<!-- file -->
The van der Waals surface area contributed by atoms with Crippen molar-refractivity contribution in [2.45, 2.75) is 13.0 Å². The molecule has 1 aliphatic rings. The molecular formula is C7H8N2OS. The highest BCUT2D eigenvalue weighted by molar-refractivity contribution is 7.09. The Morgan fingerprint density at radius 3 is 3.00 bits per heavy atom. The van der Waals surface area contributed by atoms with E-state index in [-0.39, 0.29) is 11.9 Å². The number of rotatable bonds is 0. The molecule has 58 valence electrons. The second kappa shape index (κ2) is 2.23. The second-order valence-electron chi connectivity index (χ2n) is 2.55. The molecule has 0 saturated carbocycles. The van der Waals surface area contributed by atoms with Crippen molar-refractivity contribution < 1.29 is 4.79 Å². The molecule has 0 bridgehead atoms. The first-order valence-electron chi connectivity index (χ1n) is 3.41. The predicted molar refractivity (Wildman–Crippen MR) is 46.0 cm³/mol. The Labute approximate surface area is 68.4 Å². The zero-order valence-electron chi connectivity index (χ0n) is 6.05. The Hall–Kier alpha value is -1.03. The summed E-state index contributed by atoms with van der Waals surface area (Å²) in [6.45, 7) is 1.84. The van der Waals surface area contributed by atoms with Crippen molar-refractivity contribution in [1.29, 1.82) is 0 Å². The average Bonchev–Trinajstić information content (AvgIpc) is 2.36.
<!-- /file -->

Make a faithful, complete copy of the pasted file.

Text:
The van der Waals surface area contributed by atoms with Crippen molar-refractivity contribution in [2.45, 2.75) is 13.0 Å². The molecule has 1 aliphatic rings. The molecular formula is C7H8N2OS. The highest BCUT2D eigenvalue weighted by molar-refractivity contribution is 7.09. The Morgan fingerprint density at radius 3 is 3.00 bits per heavy atom. The van der Waals surface area contributed by atoms with E-state index in [-0.39, 0.29) is 11.9 Å². The number of rotatable bonds is 0. The molecule has 58 valence electrons. The second kappa shape index (κ2) is 2.23. The second-order valence-electron chi connectivity index (χ2n) is 2.55. The molecule has 0 saturated carbocycles. The van der Waals surface area contributed by atoms with Crippen molar-refractivity contribution < 1.29 is 4.79 Å². The molecule has 0 bridgehead atoms. The first-order valence-electron chi connectivity index (χ1n) is 3.41. The predicted molar refractivity (Wildman–Crippen MR) is 46.0 cm³/mol. The Labute approximate surface area is 68.4 Å². The zero-order valence-electron chi connectivity index (χ0n) is 6.05. The Hall–Kier alpha value is -1.03. The summed E-state index contributed by atoms with van der Waals surface area (Å²) in [6.45, 7) is 1.84. The van der Waals surface area contributed by atoms with Crippen molar-refractivity contribution in [1.29, 1.82) is 0 Å². The average Bonchev–Trinajstić information content (AvgIpc) is 2.36.